In the other race still on the table, the fight for state land commissioner, Dem Jim Baca, trailing GOP incumbent Pat Lyons, made a late play for the Spanish North where his hopes now lie to overcome Lyons' expected big Bernalillo county win. Baca's wife, Bobbi, sent out an email to Dems statewide touting her husband's public service record and reminding voters:

"I’m Bobbi Baca, Jim’s wife of 29 years. We have two great kids, Justin and Noelle Baca. Both graduated from Valley High School in Albuquerque, both speak fluent Spanish. "

Lyons hit the mailboxes with a last-day flyer that scored Baca. "Politician Jim Baca talks, but he failed to get results. NM can't depend on Jim Baca."


TV coverage tonight will be mostly crawls of the results across the screen with the network affiliates hitting it hard on their 10 p.m. news and beyond. At 9 p.m. in the ABQ market KASA Fox 2 will have an hour of coverage starting at 9 p.m. All the more reason to tune us in on KANW, as we will have exclusive early precinct results. I don't know how early, but believe they will be the first on the congressional race.


Voting in our Enchanted land will be mostly trouble free, except, of course, for big Bernalillo county, where troubles are par for the course. The best time to vote in the Metro is 10 a.m. or 2 p.m.

As far as counting the votes, the new state law allowed county clerks to start tallying the absentees on Thursday. That should help in Bernalillo where over 44,000 of them have so far been returned. But there will have to be hand tally of ballots that are rejected by the machines. That number may or may not be sizable. If it is a lot and Madrid-Wilson is close, we will have a long night. We will stay on the air as long as the Bernalillo county clerk is counting votes and releasing totals.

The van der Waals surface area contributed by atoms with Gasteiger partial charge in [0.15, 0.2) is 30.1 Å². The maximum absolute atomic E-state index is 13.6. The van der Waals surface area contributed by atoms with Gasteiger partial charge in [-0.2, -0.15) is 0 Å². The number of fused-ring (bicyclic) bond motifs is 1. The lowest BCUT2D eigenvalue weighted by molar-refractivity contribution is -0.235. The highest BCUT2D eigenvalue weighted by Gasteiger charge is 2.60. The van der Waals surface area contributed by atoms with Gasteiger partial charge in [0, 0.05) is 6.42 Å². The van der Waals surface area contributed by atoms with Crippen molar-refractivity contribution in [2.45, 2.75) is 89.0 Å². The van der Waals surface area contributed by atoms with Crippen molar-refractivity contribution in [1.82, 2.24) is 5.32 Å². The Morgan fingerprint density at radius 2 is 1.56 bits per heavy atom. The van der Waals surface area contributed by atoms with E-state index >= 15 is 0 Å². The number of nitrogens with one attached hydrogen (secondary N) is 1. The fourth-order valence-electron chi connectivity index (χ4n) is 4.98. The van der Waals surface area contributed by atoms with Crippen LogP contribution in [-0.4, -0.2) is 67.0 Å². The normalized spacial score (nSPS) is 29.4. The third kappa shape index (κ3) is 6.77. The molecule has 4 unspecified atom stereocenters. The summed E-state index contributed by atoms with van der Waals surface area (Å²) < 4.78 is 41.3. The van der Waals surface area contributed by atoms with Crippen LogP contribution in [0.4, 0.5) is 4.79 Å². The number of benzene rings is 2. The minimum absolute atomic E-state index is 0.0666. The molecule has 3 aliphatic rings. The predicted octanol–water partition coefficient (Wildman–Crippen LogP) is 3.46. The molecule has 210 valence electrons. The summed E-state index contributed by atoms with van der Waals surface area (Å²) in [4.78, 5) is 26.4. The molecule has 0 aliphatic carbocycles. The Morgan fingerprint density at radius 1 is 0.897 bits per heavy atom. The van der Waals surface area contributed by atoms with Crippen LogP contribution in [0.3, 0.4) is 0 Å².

We will also be on the edge of our chairs watching the national results tonight and see if we have a switch in party control in the U.S. House and/or Senate, which leds me to this reader correction from W. F. Peifer:

"On your Monday blog you state that "If the D's take over one or both houses of Congress tomorrow, don't think voters won't more carefully consider putting a Dem in the White House in 08' which would put them in charge of all three branches." How do you theorize the D's could take over the Supreme Court anytime in the near future?"

Your are correct, W. F. I meant to say the two chambers of Congress and the White House which adds up to three, but not three branches of government, just two.


I am an optimist so I am thinking we will finish up on the air around 12:30 a.m. Wednesday. I am usually proven wrong. Whatever the hour, I will try to post for you some kind of semi-coherent analysis of what happened by 6 a.m.....

And now there is silence as we await the decision of the voters. Maybe you will like the results of their collective wisdom, maybe not. But acceptance of their decision is fundamental to a free society. Despite the ugliness and sometimes maliciousness of our particular era, the great Democratic experiment marches on unperturbed, and there's nothing negative about that.

See you on the radio.